Disclaimer: This post will likely not have anything all to do with science. Unless you consider the neurotransmitters in my brain that have helped me reframe and thus respond differently to Valentine’s Day than I have in the past.
I’m not going out tonight. I’m not getting flowers, chocolates, wine, teddy bears, or anything else colored red today. I’m not being romanced by anyone, nor am I pining away for anyone. I’m not listening to sappy love songs, and I’m not going to watch any cliche romantic Valentine movies.
And that’s perfectly OK with me. In fact, I’m great with it, and I harbor no resentment or ill will or jealousy towards anyone who will be happily engaging in the traditional Valentine’s hoopla. I think alot of the reason I’m fine with the current setup is that I’ve learned to change my perspective on what life brings me, and find the good out of what I used to categorically label as horrible.
There’s alot of people out in the world today who are hating Valentine’s or bemoaning the fact that Cupid must have been using a harmless nerf bow on them instead of getting it right and bringing them some great, true, faithful love. I completely empathize with people who aren’t having a great experience today, but I’d like to offer my own personal list of why I just don’t think Valentine’s is worth getting wrecked over.
Listed, in no particular order, except for maybe #1…..I’m happy to have a non-romantic Valentine’s day because…
1. I get to pick the bottle of wine tonight, and I don’t have to share. It’s a Chianti, by the way…
2. Meals at restaurants on Valentine’s Day are ridiculously overpriced and frequently underwhelming.
3. I am not a fan of the consumeristic, contrived expectations that come with Valentine’s. I mean really, how much do you have to spend on someone to prove your love?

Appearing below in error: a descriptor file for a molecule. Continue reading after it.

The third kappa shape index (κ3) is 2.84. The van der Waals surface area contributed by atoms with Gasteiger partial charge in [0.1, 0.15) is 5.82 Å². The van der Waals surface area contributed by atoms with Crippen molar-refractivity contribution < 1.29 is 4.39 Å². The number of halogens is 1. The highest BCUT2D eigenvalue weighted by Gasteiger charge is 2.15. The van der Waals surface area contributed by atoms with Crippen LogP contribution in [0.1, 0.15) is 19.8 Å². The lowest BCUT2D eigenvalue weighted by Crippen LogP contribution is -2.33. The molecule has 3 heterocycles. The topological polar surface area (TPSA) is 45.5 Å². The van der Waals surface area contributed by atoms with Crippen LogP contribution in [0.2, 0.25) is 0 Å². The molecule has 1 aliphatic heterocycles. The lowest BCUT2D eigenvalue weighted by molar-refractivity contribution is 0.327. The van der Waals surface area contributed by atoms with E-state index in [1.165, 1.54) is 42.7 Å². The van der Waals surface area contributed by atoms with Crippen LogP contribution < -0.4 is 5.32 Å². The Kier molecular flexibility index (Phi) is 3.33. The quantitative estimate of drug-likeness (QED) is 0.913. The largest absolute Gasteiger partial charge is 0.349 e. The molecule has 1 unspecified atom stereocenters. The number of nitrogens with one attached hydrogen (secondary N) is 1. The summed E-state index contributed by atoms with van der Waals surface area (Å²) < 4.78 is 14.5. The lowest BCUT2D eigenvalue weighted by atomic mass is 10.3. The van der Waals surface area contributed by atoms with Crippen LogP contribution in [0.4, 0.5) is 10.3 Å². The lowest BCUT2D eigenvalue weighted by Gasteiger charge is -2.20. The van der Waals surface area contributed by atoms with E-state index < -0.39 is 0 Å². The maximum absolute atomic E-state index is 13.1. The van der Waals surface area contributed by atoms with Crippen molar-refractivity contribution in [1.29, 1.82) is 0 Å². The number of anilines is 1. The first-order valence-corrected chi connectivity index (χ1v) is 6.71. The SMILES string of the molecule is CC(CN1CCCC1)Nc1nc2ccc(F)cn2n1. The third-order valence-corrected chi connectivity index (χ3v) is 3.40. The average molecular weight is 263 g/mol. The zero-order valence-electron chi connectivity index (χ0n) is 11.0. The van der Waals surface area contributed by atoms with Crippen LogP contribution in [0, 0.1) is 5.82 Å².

4. If someone can only conjure up meaningful romance towards me on Valentine’s day, then there’s not much substance to our relationship to begin with.
5. Valentine’s day has always seemed to be a subtle game of comparison. Who gets what, how big is it, how expensive is it, how novel is it… . it’s just one more way for people, especially women, to employ ranking systems.
6. I personally am more thrilled when someone cleans my kitchen or randomly sends me an unexpected gift on another day, than all the froo froo that comes with Valentine’s. I don’t want jewelry…I want BOOKS.
7. Romance is fueled by obligation, guilt, or hormones. (Oh look, there’s some science!). Not to say there’s anything wrong with romance and the sweaty palms and beating hearts that come with it, but the state of being “in love” is unsustainable in the long term. We fizzle out after a period of time with the other person, and unless there’s some foundation that’s been laid beneath the hot romance, the relationship will struggle. It’s much more appealing to me to have a person who comes through for me 75% of the time and completely spaces Valentine’s day than it is for someone to blow Valentine’s day out of the water yet never really gets to know me or be there when it counts. Anyone can manage one day out of the year; the true test is the people that stick with you over the long haul.
8. I don’t get worked up over not having a fancy Valentine’s day because I am very well loved already. I have my tribe of people – the ones who have seen me ugly with bedhead and no makeup, the ones who have heard me swear like a sailor, the ones who know my deepest shame and worst failures, the ones who know my dreams and what I most fear, the ones who push me to be my best self, the ones who hold to me when I’m not a good friend and don’t love them back well.
The fact is, at some point we’ll all get ugly, we’ll all get saggy in spots, and maybe we’ll eventually stop making adequate amounts of sex hormones ,which will result in a lost interest in or physical ability to do romance anyway. But the thing that stays is our capacity to connect with others on a deeper, more meaningful level than romance or sex can take us. To truly know other people, and be known by them, will always be more important to me than whether or not I have a hot Valentine’s date.
9. Finally, I am my own best Valentine. I will never leave myself, I always look out for myself, I’m really good at picking out gifts for myself, it doesn’t take much to impress or amuse myself, and in general, I show up for myself when it matters. And when I get down deep to my core, past the ego and selfishness to my true self, I live and move and have my being in the great, good Love that connects all things.